Quokkas Seems Like They’re The Happiest Animals On Earth

By. Thilini

It is quite ordinary to come across smiling animals from time to time, but let me tell you, a picture of a quokka is guaranteed to make you smile.

They come from the same family as wallabies and kangaroos.

They are tiny animals covered in fur and are similar to kangaroos. They also have pouches on their tummies to carry their youngsters.

Though they belong to the same family as kangaroos, the quokkas are the size of a domestic cat.

They have narrow faces, round ears, big noses, and tiny paws, which make them the cutest things on planet earth.

They are also known as the most cheerful animals around, thanks to their happy faces.

From a tiny smile to a grin showing their teeth, they are an absolute wonder to look at.

Tourists are often fond of them and because of this, they are familiar with people and have little fear.

They will just hop up to a passer- by looking at them and even pose for a selfie with them!

However, they can be a little mean sometimes too. If they feel threatened, they will not hesitate to bite you.

They have powerful hindlegs which they use for hopping and kicking.

While they love photographs, they don’t like being handled. So picking them up and petting them may lead to injury and fines by the Australian government.

Quokkas usually eat bark, shrub, plants, grass, stems and leaves.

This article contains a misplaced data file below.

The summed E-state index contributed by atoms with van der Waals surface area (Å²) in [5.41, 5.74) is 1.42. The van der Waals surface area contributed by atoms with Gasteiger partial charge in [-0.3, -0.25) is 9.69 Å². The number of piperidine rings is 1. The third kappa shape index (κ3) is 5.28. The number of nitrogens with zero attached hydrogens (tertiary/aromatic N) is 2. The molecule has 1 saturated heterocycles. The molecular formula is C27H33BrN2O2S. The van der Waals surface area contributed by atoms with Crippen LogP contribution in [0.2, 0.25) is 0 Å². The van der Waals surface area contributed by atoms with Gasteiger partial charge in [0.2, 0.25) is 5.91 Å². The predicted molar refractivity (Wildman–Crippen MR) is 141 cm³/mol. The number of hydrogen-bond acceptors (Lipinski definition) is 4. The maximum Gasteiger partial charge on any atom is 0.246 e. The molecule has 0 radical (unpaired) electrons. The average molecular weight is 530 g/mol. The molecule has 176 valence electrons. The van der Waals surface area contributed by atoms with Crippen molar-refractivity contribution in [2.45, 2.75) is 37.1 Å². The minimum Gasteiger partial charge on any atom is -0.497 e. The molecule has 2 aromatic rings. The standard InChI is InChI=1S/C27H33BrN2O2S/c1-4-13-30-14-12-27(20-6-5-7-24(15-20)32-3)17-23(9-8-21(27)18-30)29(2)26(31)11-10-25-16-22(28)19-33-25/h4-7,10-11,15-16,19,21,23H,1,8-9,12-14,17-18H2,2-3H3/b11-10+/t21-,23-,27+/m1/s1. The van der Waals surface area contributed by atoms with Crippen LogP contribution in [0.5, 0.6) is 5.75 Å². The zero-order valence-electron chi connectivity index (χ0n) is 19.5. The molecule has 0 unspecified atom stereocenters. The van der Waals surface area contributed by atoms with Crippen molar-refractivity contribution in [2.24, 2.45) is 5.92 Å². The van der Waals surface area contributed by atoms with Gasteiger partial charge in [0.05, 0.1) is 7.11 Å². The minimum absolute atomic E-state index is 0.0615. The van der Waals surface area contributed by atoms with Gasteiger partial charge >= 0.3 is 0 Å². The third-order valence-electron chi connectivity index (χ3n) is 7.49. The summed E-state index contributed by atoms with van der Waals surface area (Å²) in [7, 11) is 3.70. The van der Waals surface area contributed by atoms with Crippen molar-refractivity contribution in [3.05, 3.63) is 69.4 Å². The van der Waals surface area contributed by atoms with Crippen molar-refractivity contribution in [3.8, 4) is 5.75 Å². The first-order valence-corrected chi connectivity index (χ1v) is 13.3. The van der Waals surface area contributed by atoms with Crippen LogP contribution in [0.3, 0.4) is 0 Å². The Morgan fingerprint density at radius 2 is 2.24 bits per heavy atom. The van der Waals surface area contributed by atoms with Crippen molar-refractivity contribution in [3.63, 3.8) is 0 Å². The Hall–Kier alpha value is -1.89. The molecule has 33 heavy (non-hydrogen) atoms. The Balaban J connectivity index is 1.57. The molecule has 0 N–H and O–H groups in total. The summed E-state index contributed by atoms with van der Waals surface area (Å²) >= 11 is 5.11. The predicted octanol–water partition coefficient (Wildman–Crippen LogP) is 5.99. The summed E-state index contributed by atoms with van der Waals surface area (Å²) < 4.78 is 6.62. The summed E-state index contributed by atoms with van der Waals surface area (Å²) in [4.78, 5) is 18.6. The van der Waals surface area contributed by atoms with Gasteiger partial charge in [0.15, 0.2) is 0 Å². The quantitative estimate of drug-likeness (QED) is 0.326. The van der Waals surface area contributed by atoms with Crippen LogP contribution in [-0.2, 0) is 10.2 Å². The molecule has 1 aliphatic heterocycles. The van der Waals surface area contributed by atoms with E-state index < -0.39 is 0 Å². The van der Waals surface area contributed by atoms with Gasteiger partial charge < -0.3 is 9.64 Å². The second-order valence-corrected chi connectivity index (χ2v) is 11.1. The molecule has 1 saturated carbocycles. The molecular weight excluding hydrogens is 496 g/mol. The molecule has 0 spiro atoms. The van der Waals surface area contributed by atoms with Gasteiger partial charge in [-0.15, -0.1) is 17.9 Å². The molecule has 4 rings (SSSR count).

According to one study, their favorite food is Pink Paper Bells- a white purple flower native to western Australia.

When they put something in their mouth, they swallow it whole and later regurgitate the food and eat it, which allows them to absorb the extra nutrition in the food.

They live in shrubs, trees, swamps and other areas with thick vegetation.

They don’t like open spaces; they prefer closed spaces where they can hide from potential predators. They are vulnerable to cats, dogs, foxes, dingoes, and snakes. So, when confronted by a predator, they instinctively run away. They hop at high speeds, dive into burrows or find branches to hide under. If cornered, they bite, scratch with their claws and use their hind legs to kick.

With its 19 years life span, they give birth to 16-17 babies.

Known for their reproduction rates, they mature quickly and can reproduce twice a year.

Also, they can do something called Embryonic Diapause – which means delayed impregnation. So, a female can mate with a male and delay her egg development until the conditions become more favorable to raise a baby.